Pentacon 200mm f/4.0 M42 lens on Sony Nex

This is a review of a Pentacon 200mm f/4 preset telephoto lens when used on a Sony Nex 6 APS-C mirrorless camera.

I’m not exactly sure of the history of this lens regarding when it would have been made. I would guess that it must be sometime around the start of the 1970’s because if it was before 1968 it would have had the maker named as Meyer-Optik Gorlitz since Meyer-Optik, the manufacturers, were taken over by the Pentacon company in 1968. If it had been much later it would not be a pre-set lens, it would have an auto diaphragm and an actuation pin in the mount. So I would guess between 1968 and 1973?

In design it’s a large heavy lens with a maximum aperture of f/4.0 and a minimum apature of f/22. There are an almost unbelievable 15 blades in the aperture which makes it just about perfectly round as it closes. Being a pre-set means that there are no other controls (such as auto/manual switches etc) apart from the aperture ring and the focus ring which makes it a very simple lens to use. On the Nex there is no need to use the Pre-set mechanism – I just set the pre-set stop at f/22 and adjust the aperture as required for the exposure.

It’s possible to pick up an example of this lens from between £15 to £50 on ebay in fully working order – I paid £25 for mine. Because they are simple there is little to go wrong with them, so as long as they haven’t been physically damaged and don’t have any fungus issues they should be ok. The unit I bought had a small amount of dust inside but I managed to clean most of that out with a blower pushed into he gap at the back of the lens when the focus is set to minimum distance.

There certainly seems to be a coating of some sort on the lens surface because the reflections have a purplish hue to them. I suspect that they are not multi coated however so the flare reduction may not be up to todays standards.

  • Focal length 200mm
  • Effective focal length on APS-C 300mm
  • Minimum Aperture f/4.0
  • Maximum Aperture f/22
  • Mount M42
  • Minimum focus 2.5 meters
  • Preset aperture
  • 15 blade aperture
  • Ser No 8552354

Use

In use this is a heavy lens to attach to a camera as small and light as the Nex 6. I have to support the lens barrel with one hand because I don’t like to put the whole weight of the lens onto the lens mount. Because the aperture has no click stops it’s also difficult to know which aperture you are shooting at although in many cases that isn’t a particularly important piece of information when the camera is giving you a live view of the picture.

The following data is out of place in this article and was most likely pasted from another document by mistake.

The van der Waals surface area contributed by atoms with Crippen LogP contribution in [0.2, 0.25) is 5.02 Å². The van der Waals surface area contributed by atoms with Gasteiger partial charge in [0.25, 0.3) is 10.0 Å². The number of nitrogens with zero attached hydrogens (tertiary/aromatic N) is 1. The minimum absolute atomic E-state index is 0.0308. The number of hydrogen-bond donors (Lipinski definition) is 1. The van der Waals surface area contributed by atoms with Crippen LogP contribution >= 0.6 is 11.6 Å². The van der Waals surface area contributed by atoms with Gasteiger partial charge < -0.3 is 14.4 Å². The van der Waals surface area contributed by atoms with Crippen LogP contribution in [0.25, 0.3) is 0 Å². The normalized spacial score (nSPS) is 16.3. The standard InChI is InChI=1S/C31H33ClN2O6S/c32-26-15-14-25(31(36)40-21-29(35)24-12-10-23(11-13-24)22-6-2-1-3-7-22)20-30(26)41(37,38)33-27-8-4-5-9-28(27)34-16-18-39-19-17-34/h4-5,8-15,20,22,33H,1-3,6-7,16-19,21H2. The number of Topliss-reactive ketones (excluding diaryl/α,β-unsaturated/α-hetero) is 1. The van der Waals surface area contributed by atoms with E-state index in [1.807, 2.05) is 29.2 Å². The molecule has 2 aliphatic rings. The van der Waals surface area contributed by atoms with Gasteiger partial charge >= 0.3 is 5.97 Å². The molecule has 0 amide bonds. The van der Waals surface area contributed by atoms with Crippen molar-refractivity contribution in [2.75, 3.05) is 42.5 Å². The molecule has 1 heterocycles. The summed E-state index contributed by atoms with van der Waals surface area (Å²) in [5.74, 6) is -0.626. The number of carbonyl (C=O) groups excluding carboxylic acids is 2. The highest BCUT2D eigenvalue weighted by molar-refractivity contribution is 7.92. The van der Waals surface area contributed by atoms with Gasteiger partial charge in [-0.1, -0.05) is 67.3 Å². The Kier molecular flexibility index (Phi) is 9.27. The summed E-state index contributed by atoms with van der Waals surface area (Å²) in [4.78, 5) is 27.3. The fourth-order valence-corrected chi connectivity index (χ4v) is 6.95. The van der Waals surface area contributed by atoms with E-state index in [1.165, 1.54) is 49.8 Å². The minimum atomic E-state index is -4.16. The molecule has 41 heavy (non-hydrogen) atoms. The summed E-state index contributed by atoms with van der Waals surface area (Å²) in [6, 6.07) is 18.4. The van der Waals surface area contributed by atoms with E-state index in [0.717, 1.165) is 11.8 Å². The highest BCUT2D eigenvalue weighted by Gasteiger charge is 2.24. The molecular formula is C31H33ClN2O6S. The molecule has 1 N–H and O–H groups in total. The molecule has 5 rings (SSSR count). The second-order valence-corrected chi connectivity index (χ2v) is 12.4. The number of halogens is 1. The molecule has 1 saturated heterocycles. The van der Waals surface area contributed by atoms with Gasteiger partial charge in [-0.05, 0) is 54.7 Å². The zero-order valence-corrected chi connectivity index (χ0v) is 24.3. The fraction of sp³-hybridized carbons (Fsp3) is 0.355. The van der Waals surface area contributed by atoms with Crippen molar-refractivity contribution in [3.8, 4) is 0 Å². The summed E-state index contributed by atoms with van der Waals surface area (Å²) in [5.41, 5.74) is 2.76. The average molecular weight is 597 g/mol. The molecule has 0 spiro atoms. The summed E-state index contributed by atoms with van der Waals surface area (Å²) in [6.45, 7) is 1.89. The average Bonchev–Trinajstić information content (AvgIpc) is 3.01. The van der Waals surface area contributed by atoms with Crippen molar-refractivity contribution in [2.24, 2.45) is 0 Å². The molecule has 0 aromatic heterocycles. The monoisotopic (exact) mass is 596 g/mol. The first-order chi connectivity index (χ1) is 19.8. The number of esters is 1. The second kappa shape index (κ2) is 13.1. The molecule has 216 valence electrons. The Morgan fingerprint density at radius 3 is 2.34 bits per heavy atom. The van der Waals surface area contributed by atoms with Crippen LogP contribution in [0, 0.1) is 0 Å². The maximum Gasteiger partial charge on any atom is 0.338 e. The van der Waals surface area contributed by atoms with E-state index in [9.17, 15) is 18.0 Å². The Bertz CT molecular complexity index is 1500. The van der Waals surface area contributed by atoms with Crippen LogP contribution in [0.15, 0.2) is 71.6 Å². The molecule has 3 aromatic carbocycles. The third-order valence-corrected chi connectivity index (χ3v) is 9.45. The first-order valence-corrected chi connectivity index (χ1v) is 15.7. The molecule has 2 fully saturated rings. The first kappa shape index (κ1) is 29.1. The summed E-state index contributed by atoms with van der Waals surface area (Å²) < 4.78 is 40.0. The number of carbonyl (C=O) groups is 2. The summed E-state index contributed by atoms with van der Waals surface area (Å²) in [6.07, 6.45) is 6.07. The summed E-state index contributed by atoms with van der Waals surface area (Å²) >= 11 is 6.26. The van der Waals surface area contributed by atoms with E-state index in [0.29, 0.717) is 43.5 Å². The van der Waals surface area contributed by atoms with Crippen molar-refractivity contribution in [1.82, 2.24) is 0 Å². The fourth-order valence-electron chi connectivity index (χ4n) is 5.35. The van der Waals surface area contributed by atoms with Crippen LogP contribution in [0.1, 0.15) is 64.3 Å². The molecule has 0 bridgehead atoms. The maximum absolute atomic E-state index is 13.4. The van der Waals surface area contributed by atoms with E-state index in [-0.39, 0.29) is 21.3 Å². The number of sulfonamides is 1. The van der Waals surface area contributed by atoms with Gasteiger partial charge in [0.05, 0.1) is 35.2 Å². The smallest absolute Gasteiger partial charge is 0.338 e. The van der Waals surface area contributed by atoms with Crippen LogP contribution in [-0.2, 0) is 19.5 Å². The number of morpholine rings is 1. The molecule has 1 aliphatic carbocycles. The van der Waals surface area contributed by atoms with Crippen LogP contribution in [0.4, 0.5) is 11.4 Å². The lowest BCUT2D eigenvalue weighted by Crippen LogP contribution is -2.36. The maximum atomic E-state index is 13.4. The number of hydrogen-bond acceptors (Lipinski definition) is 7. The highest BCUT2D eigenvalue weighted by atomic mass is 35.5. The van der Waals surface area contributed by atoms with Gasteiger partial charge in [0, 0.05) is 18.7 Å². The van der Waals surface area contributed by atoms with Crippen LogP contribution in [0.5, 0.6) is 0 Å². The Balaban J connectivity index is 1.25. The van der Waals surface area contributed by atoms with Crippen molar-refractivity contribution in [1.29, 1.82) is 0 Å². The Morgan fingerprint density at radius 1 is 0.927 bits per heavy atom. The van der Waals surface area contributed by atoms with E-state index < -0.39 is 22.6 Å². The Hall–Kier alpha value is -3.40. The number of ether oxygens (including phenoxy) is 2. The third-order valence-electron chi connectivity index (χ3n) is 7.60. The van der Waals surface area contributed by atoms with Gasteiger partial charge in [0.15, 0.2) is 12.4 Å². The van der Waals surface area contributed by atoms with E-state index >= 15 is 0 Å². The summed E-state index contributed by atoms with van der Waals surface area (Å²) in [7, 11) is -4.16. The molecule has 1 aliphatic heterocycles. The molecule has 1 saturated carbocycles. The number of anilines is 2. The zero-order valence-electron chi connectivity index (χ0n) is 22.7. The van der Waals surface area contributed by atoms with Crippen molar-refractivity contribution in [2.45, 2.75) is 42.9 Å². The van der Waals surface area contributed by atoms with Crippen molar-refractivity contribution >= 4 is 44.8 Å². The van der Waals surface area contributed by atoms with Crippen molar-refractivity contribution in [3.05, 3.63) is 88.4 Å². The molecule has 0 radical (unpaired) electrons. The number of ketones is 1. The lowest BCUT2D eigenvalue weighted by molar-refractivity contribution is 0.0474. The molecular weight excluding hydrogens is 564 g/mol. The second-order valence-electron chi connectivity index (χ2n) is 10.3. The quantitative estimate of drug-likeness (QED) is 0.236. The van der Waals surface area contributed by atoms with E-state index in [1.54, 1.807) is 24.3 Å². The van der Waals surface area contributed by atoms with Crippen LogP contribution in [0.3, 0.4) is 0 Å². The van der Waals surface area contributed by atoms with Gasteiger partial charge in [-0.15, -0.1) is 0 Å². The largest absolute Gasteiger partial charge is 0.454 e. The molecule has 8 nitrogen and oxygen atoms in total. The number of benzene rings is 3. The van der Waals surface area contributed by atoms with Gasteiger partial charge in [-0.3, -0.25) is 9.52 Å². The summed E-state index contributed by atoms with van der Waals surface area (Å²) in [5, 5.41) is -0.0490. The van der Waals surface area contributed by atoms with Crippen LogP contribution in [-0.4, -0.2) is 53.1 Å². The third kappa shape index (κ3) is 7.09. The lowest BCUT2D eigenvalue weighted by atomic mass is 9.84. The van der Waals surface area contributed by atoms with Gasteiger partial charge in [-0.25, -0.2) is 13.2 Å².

I know that pre-set lenses were designed so that you can rapidly move from fully open to the pre-set aperture, but on the Nex that isn’t really the best way to work because you don’t tend to meter a shot and set the exposure. I found I was using shutter priority mode a lot and leaving the ISO on auto. That way I could adjust both the shutter speed with the camera thumb wheel and the aperture on the lens and let the camera set the ISO to suit. As long as I kept an eye on the ISO it was ok. For video the click-less aperture would probably be an advantage.

Other than the weight issues, the use couldn’t be simpler and achieving focus using focus peaking was simple but you have to be aware of the focal length and take all normal precautions against camera shake. Basically never set the shutter speed below about 1/250th and you are probably ok.

Pictures

This is a set of images I took in the last few days around Stevenage with this lens attached to my Nex 6 with an Nex to M42 adapter. I’m slightly disappointed with this lens all round. For some reason I expected it to be a brilliant performer but although it is respectable, it’s not a outright star. I suppose it could be my copy however – the biggest problem levelled at the East German manufacturing, like the Russian, was the inconsistency of the quality control.

All the pictures in this post can be viewed in full size by following this link.

 



Categories: Pentacon/Meyer Optic, Photography, Reviews, Vintage

Tags: , , , , , , , , , , ,

6 replies

  1. I recently picked up one of these in great condition, with leather case, for less than $100 on ebay. Have not yet had a chance to use it, as I am waiting on an adapter with a tripod mount before doing so. Attaching it to my EPM1 Olympus would be like hitting a peanut with a sledghammer at this point! Given Meyer’s history, I would have assumed this to be much the same lens as the notable 15 blade Orestegor “Bokeh King” lens, which sells for much more usually (one reason I went for the Pentacon version actually). I won’t achieve the same OOF areas on a Micro 4/3 sensor, but the detail in your pics at f8 certainly look more than acceptable for glass of this age.

  2. Hi, I just discovered your blog. I’m a big fan of Pentax lenses (I still use my 1976 K2…)
    You’re doing a great job.
    BTW, the focus on your sign post photo at F4 is on the bridge at the back ; it should be much sharper.

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